In the time that it takes for the dough to rise, one can do nothing but wait, which brings us to that great leitmotif of waiting. We wait and allow the yeast to act, just as I we wait and allow God 's loving action to unfold in our lives... and God's action, like the yeast in the bread, is at first inperceptible but it soon swells up into something great. As such, Jesus likens the Kingdom of heaven to yeast in a mixture of flour. (cf Mt 13:33) So too, the bread when proven, will become at least twice its size. I watched in amazement as the dough seemed to be alive: I literally saw it move when the huge bubbles of air within pushed against the cling-film cover of the basin it was in. So too, great things happen in our lives if we allow God to do his work, to act in our lives, to be leaven to our dough: the leaven of love.

Only 20g of dried yeast is used in the recipe which calls for 700g of flour. And yet, this little bit of leaven spreads throughout the whole mixture and affects it so profoundly. No wonder that St Paul says: "A little yeast leavens the whole batch of dough" (Gal 5:9). What this suggests to me is that the witness of Christian love in society can be like that small bit of yeast that permeates throughout the dough of society and transforms it into something life-giving: bread. In fact, one can stretch the analogy further! Yeast is alive, as we Christians are with the life of the Risen Lord. The living yeast 'breathes' in the dough, causing air bubbles; the Holy Spirit has long been associated with breath, pneuma. This air causes the dough to rise and to become bread, just as Christians can transform society. In the process of being baked, the yeast is killed, their role now accomplished; this self-giving and self-sacrifice is the paradigm of Christian life, in the likeness of Christ...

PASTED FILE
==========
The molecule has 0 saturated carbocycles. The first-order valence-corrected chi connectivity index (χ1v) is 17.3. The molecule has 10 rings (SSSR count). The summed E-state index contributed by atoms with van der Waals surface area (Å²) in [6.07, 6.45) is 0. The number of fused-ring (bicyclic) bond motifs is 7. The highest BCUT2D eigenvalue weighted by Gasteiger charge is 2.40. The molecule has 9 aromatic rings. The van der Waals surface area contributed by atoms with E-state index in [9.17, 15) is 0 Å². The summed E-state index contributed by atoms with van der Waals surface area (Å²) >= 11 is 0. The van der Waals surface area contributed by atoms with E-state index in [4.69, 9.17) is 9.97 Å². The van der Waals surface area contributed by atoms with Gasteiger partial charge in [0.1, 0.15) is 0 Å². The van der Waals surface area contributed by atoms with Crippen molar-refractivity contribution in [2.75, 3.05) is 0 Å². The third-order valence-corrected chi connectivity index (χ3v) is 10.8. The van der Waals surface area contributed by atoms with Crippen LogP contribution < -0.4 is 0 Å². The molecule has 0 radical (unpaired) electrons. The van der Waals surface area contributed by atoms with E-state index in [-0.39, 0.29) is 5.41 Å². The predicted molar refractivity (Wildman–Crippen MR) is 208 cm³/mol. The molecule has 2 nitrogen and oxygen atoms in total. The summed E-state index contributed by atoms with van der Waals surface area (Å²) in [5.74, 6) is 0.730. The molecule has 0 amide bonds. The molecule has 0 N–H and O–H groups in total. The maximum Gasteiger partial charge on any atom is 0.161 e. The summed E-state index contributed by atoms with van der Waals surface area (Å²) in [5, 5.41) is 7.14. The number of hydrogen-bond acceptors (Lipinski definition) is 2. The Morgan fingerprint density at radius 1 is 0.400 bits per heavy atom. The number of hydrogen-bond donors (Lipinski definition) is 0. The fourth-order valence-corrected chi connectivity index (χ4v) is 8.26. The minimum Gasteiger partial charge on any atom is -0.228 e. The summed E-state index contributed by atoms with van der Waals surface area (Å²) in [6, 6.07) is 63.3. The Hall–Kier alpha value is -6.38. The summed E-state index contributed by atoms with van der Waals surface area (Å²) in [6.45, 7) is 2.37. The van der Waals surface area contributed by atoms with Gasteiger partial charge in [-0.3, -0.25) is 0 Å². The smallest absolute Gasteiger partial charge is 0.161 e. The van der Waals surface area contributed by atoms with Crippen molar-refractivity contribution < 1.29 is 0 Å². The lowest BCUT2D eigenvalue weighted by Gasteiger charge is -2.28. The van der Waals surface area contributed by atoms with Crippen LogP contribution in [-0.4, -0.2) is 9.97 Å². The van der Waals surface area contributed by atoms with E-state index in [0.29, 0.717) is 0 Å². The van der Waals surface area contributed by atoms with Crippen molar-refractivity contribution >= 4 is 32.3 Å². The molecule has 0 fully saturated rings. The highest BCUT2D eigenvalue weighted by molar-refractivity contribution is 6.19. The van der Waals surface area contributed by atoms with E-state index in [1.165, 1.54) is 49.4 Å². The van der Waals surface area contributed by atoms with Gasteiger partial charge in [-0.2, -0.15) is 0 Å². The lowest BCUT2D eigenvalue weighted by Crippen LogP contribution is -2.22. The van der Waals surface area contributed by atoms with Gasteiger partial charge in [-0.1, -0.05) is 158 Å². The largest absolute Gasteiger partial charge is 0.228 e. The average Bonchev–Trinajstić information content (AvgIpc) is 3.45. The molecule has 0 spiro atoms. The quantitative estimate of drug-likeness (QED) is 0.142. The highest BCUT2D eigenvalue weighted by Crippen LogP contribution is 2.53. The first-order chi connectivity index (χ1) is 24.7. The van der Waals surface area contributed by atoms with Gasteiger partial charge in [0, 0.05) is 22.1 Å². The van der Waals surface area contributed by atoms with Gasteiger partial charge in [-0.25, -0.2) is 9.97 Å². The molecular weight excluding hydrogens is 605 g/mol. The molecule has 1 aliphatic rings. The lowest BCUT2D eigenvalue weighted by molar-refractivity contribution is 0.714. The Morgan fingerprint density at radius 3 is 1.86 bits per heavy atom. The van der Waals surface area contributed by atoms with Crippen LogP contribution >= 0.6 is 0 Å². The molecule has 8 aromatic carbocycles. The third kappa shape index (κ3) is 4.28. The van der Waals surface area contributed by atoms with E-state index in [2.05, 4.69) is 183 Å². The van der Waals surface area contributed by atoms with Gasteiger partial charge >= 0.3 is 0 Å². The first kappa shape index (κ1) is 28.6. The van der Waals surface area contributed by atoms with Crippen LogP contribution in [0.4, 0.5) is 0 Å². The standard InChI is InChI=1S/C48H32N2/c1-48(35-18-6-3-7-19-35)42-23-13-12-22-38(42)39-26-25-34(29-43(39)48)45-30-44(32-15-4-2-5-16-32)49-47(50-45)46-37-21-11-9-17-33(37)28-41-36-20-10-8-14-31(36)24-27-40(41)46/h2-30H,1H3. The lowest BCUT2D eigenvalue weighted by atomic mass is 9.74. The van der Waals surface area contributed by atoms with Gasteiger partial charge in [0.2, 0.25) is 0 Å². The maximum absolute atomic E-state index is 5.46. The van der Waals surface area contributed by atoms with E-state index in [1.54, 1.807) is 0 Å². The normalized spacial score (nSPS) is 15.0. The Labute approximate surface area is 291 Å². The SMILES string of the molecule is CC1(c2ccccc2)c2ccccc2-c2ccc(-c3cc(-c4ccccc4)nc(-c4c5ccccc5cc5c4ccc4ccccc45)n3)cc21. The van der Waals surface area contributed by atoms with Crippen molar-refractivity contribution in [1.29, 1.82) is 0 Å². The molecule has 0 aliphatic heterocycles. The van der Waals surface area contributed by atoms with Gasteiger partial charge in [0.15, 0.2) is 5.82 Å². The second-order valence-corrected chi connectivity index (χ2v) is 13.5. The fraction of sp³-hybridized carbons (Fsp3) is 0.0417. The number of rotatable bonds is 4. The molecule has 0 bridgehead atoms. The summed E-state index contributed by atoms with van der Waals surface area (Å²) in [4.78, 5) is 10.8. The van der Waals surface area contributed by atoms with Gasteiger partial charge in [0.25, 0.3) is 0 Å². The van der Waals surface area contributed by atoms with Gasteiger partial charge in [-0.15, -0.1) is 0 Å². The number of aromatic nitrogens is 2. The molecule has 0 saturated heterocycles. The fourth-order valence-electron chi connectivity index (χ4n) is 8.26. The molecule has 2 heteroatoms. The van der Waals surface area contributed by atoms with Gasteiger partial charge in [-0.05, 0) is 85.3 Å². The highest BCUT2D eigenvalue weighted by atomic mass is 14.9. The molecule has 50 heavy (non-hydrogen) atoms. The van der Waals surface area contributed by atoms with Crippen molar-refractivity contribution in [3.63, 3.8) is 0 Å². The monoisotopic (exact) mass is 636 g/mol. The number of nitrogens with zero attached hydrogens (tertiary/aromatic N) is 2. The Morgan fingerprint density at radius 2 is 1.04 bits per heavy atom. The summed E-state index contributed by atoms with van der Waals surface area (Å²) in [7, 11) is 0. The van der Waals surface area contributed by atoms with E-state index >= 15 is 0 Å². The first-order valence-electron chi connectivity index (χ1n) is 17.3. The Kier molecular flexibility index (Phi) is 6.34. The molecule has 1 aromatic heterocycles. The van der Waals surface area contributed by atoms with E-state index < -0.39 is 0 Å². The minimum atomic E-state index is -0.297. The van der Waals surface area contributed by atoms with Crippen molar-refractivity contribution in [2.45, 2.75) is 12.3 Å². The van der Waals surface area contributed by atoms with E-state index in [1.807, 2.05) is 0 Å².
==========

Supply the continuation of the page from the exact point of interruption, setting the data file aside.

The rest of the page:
And all this (and I am sure more to come!) just from baking a loaf of bread! And of course, one benefits from having a lovely meal out of it later on, as I shall tonight!

One final mention: another Biblical image I have tried is to burn olive oil lamps. Although these are still common in the Eastern churches, this practice is seldom seen in the West. Bearing in mind Christ's injunction: "Be dressed for action and have your lamps lit" (Lk 12:35) and the ancient liturgical precept of the Eternal lamp in the Temple (the 'Menorah') and the use of such olive-oil lamps or lampada as household lamps, I resolved to burn a perpetual light in front of an icon of Our Lady in my room. The Jewish perpetual lamp (still found in Synagogues, called the 'Tamid') is the ancestor of our Sanctuary lamp, which should still be of olive oil content. Olive oil has long had a special mystical significance in the Mediterranean.

Anyway... the olive oil lamp casts a beautiful golden glow in the room and gives off a wondrous fragrance of olives. The wick is of bees wax, itself having wonderful significance - perhaps more on these another day... But the lesson one learns in keeping a perpetual lamp alight is the need to be watchful, diligent and careful! A person of the ancient world who heard Christ speak of being ready and having lamps lit would know immediately what he meant. But for us, we need to actually try having such lamps, as this other blogger has, in order to fully appreciate the power of our Lord's imagery.

I fully recommend these practices to you, as a kind of lectio divina on every-day life! Recipes here...